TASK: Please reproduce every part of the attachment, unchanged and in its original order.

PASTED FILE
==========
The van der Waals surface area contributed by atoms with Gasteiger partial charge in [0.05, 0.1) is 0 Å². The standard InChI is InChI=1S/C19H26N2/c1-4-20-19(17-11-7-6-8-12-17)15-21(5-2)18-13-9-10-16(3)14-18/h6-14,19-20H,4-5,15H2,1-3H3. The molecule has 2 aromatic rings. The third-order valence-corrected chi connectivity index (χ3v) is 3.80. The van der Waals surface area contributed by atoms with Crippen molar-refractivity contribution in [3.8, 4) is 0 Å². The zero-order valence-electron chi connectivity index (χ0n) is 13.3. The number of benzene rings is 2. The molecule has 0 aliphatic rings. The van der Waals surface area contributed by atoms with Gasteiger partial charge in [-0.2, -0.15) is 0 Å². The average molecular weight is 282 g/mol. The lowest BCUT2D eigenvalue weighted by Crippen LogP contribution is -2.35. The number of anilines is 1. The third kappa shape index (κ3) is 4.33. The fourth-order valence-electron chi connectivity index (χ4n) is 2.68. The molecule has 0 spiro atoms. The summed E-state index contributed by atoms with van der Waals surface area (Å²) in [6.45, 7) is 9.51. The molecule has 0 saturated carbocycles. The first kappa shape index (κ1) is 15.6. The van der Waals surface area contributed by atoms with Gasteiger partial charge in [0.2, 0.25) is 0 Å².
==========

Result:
The van der Waals surface area contributed by atoms with Gasteiger partial charge in [0.05, 0.1) is 0 Å². The standard InChI is InChI=1S/C19H26N2/c1-4-20-19(17-11-7-6-8-12-17)15-21(5-2)18-13-9-10-16(3)14-18/h6-14,19-20H,4-5,15H2,1-3H3. The molecule has 2 aromatic rings. The third-order valence-corrected chi connectivity index (χ3v) is 3.80. The van der Waals surface area contributed by atoms with Crippen molar-refractivity contribution in [3.8, 4) is 0 Å². The zero-order valence-electron chi connectivity index (χ0n) is 13.3. The number of benzene rings is 2. The molecule has 0 aliphatic rings. The van der Waals surface area contributed by atoms with Gasteiger partial charge in [-0.2, -0.15) is 0 Å². The average molecular weight is 282 g/mol. The lowest BCUT2D eigenvalue weighted by Crippen LogP contribution is -2.35. The number of anilines is 1. The third kappa shape index (κ3) is 4.33. The fourth-order valence-electron chi connectivity index (χ4n) is 2.68. The molecule has 0 spiro atoms. The summed E-state index contributed by atoms with van der Waals surface area (Å²) in [6.45, 7) is 9.51. The molecule has 0 saturated carbocycles. The first kappa shape index (κ1) is 15.6. The van der Waals surface area contributed by atoms with Gasteiger partial charge in [0.2, 0.25) is 0 Å².